|Publication number||US6556904 B1|
|Application number||US 09/587,637|
|Publication date||Apr 29, 2003|
|Filing date||Jun 5, 2000|
|Priority date||Sep 2, 1999|
|Publication number||09587637, 587637, US 6556904 B1, US 6556904B1, US-B1-6556904, US6556904 B1, US6556904B1|
|Inventors||Timothy A. Larson, James M. Smith|
|Original Assignee||Hunter Engineering Company|
|Export Citation||BiBTeX, EndNote, RefMan|
|Patent Citations (25), Referenced by (93), Classifications (8), Legal Events (4)|
|External Links: USPTO, USPTO Assignment, Espacenet|
Continuation-in-part of U.S. patent Application Ser. No. 09/388,730 filed Sep. 2, 1999, from which priority is claimed and which is herein incorporated by reference.
The present invention relates to automotive service equipment, and more particularly to the exchange of electronic data between an automotive service device interconnected via a local or global network such as the Internet to a remote computer system for the transfer of vehicle specifications or automotive service data therefrom, facilitating the service or repair of an automotive vehicle.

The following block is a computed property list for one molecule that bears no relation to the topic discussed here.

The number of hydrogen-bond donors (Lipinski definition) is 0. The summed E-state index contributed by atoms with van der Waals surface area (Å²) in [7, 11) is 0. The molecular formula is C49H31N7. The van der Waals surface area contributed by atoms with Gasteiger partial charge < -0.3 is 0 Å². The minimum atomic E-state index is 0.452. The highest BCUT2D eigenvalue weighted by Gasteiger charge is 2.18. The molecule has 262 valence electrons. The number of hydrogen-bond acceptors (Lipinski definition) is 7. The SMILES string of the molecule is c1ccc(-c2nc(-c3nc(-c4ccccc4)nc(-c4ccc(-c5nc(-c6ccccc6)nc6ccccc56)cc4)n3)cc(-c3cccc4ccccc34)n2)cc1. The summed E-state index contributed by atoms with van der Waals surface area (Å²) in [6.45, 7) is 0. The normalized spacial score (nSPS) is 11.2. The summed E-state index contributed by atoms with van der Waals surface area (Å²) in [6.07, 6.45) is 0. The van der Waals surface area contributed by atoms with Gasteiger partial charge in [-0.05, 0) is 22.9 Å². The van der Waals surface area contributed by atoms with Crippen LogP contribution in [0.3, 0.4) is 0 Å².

As described in co-pending U.S. patent application Ser. No. 09/388,730 herein incorporated by reference, it is desirable that the general purpose computer associated with an automotive diagnostic system such as an automotive wheel alignment system, brake testing system, or vehicle wheel balancer to include an operating system that is fully compatible with local and global computer networks such as the Internet. Examples of such currently available operating systems include the Microsoft Windows™ OS family of products and Palm Computing's Palm operating system. Such systems are capable of running Internet browser software applications, examples of which include Microsoft's Explorer or Netscape's Communicator. Such an automotive diagnostic or wheel alignment system further should provide improved Internet integration of the automotive diagnostic or wheel alignment system when compared to conventional automotive diagnostic or wheel alignment systems. Conventional general purpose computers included in conventional systems often provide access to a network of computers (e.g., LAN) and to the Internet. However, conventional systems generally do not integrate the Internet into associated automotive service, maintenance, repair or inspection software, such as wheel alignment diagnostic software. Instead, the computer operates as would any other PC, configured to browse the Internet without fully integrating the Internet into the system software. Therefore, it is desirable to develop an automotive diagnostic system such as a wheel alignment or wheel balancer system that integrates local or global computer networks such as the Internet into the system software to provide a more efficient and accurate system than is currently available by facilitating access to, and acquisition of, the most current and up-to-date information available for use with the particular diagnostic routine being performed or vehicle undergoing service.